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Last-Minute Tips for Tackling Holiday Diet Stress

Cheryl Forberg, RD is a James-Beard award-winning chef and the nutritionist for NBC’s The Biggest Loser. She has been with the show from the beginning and co-wrote the Biggest Loser eating plan. For more cooking and nutrition tips, follow her on Facebook and Twitter @CherylForbergRD, or visit her blog at CherylForberg.com.

By now, you’re probably deep into your holiday checklist – and its attendant stress. Presents delivered to the post office? Holiday gifts delivered to the kids’ teachers? Parties scheduled and dinner menus planned? Travel schedules arranged?

With the pressures of money, family and sheer logistics, the holidays can be harried. And if you’re trying to eat wisely, there’s a whole other dimension of anxiety to contend with. From cocktails loaded with empty calories to holiday cookie swaps, the possibilities for unhealthy choices and abandoned good intentions seem endless.

But good nutrition needn’t add stress to the holiday routine. After all, you don’t want to spend precious time with friends and family agonizing over every little calorie and beating yourself up for overindulging.

Instead, realize that healthy eating isn’t an all or nothing proposition. Rather than trying to follow severe restrictions – and giving up for the day when you “blow it” – focus on the more manageable prospect of making each individual food choice wisely – small changes. Opt for healthier foods each time, and the cumulative effect will be to maintain overall good nutrition and steady progress toward your goals – big difference.

To reduce diet stress over the holidays and cut yourself some healthy slack, consider these tips:

Fill up before the party. Eat a healthy snack and hydrate before you head to a holiday party to avoid gorging.

  • Choose a carb and protein for a light snack – this power combination helps slow the release of blood sugar to maintain steady energy and lengthens the feeling of fullness.
  • Pair your snack with a couple glasses of water. A study in the journal Obesity compared the weight lost by two groups of dieters; that which consumed two cups of water before meals lost more weight. Water not only gives a feeling of fullness, it gives the body much-needed hydration for optimal function – which is quite important during the holiday bustle.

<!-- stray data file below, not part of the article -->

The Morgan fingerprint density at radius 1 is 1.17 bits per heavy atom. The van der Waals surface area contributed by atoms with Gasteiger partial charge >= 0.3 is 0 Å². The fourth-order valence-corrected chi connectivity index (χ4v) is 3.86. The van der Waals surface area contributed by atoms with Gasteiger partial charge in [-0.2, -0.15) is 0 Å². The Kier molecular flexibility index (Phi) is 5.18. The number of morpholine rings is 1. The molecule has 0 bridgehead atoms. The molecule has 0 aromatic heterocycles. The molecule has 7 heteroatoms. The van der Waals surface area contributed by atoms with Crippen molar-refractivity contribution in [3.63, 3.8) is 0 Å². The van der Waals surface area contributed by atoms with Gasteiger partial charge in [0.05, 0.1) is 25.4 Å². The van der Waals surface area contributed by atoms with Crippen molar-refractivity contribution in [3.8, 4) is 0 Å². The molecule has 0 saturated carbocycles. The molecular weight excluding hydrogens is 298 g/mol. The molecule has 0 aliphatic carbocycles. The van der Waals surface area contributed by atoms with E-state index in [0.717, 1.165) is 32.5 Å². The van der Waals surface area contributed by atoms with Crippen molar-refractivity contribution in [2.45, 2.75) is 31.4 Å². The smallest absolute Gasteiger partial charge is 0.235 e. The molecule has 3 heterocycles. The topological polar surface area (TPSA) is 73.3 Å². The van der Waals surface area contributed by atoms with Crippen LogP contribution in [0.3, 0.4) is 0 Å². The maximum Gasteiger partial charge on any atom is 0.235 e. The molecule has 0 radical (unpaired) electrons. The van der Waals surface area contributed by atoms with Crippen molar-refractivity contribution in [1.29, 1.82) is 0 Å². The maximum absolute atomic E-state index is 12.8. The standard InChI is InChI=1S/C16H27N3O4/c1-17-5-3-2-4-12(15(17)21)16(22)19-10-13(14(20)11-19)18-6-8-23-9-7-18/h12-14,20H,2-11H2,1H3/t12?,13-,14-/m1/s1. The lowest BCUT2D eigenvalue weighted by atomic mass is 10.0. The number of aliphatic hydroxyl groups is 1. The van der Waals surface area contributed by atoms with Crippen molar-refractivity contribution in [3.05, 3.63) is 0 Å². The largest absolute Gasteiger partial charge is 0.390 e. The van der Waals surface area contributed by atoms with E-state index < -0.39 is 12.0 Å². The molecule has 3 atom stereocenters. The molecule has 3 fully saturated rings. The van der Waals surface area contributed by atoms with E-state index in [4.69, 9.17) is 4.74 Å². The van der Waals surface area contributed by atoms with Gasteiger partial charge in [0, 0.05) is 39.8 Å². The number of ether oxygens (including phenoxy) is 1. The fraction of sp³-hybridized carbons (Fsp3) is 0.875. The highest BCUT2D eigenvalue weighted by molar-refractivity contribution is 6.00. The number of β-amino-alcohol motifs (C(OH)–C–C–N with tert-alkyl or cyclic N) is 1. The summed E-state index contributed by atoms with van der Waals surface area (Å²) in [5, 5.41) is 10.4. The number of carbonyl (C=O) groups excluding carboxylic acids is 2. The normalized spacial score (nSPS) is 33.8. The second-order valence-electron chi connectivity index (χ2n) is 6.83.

Pace yourself. It can be easy to overindulge at parties, where the food and beverages are plentiful and it’s easy to keep snacking and drinking mindlessly. To make pacing yourself easy and stress-free, simply alternate:

  • Before a second cocktail, sip a glass of sparkling water with lime – only you will know it’s not a gin and tonic, and the water will help you feel full.
  • Before a second round at the buffet table, introduce yourself to a guest you’ve never met. The pause between platefuls will give your body a chance to register whether you really have room for another slice of pie.

Sip wisely. If you drink alcohol, select wine because it has no fat and contains health-boosting antioxidants. A 4.1-ounce glass of champagne has 78 calories, while a 5-ounce glass of red wine has 127 calories plus the powerful antioxidant resveratrol. Be sure you’re drinking a single serving, since a larger wine glass can hold 12 ounces or more (that’s at least 300 calories)!

  • To make your beverage budget go even further, try a wine spritzer (wine mixed with sparkling water); you’ll cut calories in half and still get a small dose of antioxidants.
  • Avoid creamy traditional drinks like Irish liqueurs and eggnog; the latter has 343 calories and whopping 19 grams of fat per cup!

Go heavy on the veggies. Loaded with nutrients, vegetables should be a staple part of your diet. Their bright colors and a variety of textures and flavors make vegetables an attractive addition to party buffets and dinner menus.

  • Feature raw vegetables prominently, and serve dips not only with sliced celery and carrots, but slivers of jicama root or small bites of broccoli.
  • Vegetable soups are a real winner; consider them for both your potluck buffet and more formal meals. They’re not only packed with nutrients, but can usually be made beforehand and reheat at party time – reducing your workload and your stress.

Banish guilt with exercise. It’s OK to make allowances for holiday indulgences, as long as you balance the excess calories by scheduling an extra walk or workout. That may seem tough during the holidays, but think of that time as precious minutes you might otherwise waste worrying about what you ate. Not only will you burn calories, but you’ll get an added energy boost from your workout and reduce holiday stress.

See more from Cheryl:

Review: Biggest Loser’s 6 Weeks to a Healthier You

Recipe: Hot Chocolate

Recipe: Sweet Pumpkin Polenta

December 21st, 2010

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